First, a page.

DUBAI (Reuters) - Middle Eastern fund managers plan to increase investments in Saudi Arabia in the current quarter, according to a Reuters poll, betting on the kingdom’s ability to bounce back from the coronavirus and low oil price shocks.
The region, which has imposed strict lockdown measures as it deals with the outbreak, is home to many oil producers, who have seen the price of their main resource tumble as they spend to help support their economies.
Half of the eight fund managers polled by Reuters said they would increase their allocations in Saudi Arabia, the Gulf’s largest economy.
While Saudi Arabia’s main stock index .TASI is down 11% this year, it is up 3.25% this quarter. In a separate Reuters poll this month, the oil producer’s GDP was seen shrinking 5.2% this year, before rebounding next year.
“We are looking for opportunities ... across sectors less impacted by both the oil price slump and the pandemic,” said Jai Lawrence, asset management analyst at Almal Capital.
While some large companies in Saudi Arabia have taken a hit, the country is “a more diversified market with stock-specific opportunities available, which could be drivers of portfolio returns,” said Emirates NBD’s Dipanjan Ray, citing the potential merger of the kingdom’s banks NCB and Samba.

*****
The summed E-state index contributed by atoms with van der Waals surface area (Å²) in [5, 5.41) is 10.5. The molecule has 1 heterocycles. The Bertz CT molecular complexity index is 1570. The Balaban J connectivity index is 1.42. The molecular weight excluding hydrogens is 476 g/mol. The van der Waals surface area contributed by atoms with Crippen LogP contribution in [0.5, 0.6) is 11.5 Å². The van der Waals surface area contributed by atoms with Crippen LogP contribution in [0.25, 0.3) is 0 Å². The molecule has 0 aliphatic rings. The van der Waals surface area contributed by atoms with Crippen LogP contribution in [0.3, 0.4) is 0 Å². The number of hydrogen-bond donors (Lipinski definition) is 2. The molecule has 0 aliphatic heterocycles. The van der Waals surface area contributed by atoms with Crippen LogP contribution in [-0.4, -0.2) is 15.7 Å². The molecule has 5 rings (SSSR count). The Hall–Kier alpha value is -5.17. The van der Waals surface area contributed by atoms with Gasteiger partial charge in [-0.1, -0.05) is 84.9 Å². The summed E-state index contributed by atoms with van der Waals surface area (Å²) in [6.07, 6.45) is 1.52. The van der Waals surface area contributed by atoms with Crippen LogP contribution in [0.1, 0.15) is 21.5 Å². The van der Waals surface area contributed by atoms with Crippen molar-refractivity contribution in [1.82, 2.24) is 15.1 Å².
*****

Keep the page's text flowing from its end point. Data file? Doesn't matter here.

Overall, fund managers said they were keeping their allocations in the UAE unchanged, because while the pandemic has hurt sectors such as real estate and tourism, the diversified nature of its economy could boost recovery.
“At this stage we believe the Dubai market has already discounted a lot of the negative consequences of the current crisis and there is medium to long-term upside,” said Mohamed Jamal of Waha Capital.
Three of the managers polled increased allocations for Kuwait, drawing on its inclusion in the MSCI emerging markets index in November.
They said the timeline of the recovery was uncertain but Emirates NBD’s Ray said he expected economic activity to normalise across all sectors over the next 12 months.
He said his firm had invested defensively going into the pandemic crisis, but “we have rotated into high-quality recovery-oriented names.”
Reporting by Nafisa Eltahir; Editing by Subhranshu Sahu